Growing up, there are just some things that are part of a child’s education that are virtually universal. Eat your vegetables – they are good for you. Don’t hit your brother or sister – it’s not nice. Don’t sit too close to the t.v. – it’s bad for your eyes. Drink your milk – you need it to build strong bones and teeth. Despite our rebellion (the vegetables taste icky, my brother took my toy, it’s more fun to sit closer to the t.v, milk doesn’t taste good), eventually these words of wisdom become a part of our own knowledge, and we, in turn, teach these same things to our children. How many times have we realized that, oh my goodness, I have just told my kids the exact same words that my parents said to me when I was a child (despite our youthful oaths of “when I have children, I won’t ever say that”? We have a tendency to teach what we have been taught, oftentimes without even questioning whether what we have been taught is true, honest, or right. Children who are educated in a racist family are much more likely to become racist; children who grow up in a violent environment are more likely to become violent within their own families…the list goes on. Breaking these cycles is indeed a difficult task, but one that must be done to protect our children and our future descendants. One of these cycles that must be broken is the habit of drinking milk. “Nature’s Perfect Food” has shown itself to be not so perfect, yet we are virtually blind to this reality because the “wholesome” and “healthy” aspects of milk have been ingrained deeply into our culture and consciousness.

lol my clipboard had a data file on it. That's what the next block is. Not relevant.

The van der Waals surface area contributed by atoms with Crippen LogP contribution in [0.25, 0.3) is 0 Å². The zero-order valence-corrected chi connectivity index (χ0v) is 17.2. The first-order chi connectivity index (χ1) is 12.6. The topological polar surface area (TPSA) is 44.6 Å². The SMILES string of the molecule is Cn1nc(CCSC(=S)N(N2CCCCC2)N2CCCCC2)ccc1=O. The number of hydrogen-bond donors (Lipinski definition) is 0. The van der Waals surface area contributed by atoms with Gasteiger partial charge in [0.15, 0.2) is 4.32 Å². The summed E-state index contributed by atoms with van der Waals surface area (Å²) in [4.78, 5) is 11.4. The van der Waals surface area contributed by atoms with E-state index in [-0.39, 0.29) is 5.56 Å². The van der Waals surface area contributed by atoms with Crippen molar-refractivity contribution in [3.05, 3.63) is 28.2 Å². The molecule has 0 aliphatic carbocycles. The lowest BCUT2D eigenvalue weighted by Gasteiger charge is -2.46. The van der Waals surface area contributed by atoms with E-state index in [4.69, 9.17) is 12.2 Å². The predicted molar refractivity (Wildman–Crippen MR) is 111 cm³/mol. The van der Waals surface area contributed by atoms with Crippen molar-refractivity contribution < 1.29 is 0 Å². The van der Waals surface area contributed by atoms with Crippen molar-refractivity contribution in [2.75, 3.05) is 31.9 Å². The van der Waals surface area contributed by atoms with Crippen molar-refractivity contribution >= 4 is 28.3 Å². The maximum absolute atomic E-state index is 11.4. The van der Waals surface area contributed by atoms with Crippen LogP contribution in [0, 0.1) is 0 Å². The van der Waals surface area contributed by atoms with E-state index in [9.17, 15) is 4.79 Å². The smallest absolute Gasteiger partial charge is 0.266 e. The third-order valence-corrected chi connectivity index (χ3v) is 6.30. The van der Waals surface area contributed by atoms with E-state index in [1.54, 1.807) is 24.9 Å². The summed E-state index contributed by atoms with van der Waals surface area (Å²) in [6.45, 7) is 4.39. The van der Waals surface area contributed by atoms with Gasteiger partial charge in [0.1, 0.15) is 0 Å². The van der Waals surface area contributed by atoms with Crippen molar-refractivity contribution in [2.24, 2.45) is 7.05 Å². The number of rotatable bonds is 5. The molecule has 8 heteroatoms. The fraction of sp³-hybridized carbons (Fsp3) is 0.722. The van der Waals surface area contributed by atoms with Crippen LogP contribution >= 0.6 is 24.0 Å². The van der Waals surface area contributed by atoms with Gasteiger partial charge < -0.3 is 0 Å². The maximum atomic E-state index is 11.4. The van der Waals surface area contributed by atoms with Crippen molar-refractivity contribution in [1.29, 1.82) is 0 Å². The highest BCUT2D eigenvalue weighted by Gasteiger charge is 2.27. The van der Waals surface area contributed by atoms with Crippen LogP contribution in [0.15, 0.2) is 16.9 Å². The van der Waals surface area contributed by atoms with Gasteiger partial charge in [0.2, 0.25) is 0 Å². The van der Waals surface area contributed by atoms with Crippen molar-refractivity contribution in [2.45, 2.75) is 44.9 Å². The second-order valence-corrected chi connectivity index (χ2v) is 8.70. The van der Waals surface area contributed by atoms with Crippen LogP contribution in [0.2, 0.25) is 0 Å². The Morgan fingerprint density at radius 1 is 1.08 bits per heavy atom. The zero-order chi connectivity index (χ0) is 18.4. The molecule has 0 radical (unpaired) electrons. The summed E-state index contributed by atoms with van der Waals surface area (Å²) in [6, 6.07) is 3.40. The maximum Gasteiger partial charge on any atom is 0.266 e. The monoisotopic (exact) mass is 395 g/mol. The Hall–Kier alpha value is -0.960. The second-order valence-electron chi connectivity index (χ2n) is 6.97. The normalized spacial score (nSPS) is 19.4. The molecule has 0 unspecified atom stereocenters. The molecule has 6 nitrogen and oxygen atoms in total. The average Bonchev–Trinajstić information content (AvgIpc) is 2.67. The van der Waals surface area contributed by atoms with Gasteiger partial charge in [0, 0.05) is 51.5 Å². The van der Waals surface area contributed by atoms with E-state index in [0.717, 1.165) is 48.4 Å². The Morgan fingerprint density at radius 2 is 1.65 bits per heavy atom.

But how can milk be bad for us? Milk provides protein, calcium, and essential nutrients that our bodies need! Milk and dairy products even have their own category in the much-promoted food pyramid for a balanced diet! Milk gives us needed vitamins and minerals, such as vitamin D! Celebrities, politicians, and sports stars encourage us to drink milk, and it is served with every school lunch and hospital meal! We love milk and consume it constantly as a beverage, cheese, ice cream, yogurt, etc. How can something so “natural” be bad for us? Let’s explore the “facts” of milk that have been pounded into us by the dairy industry.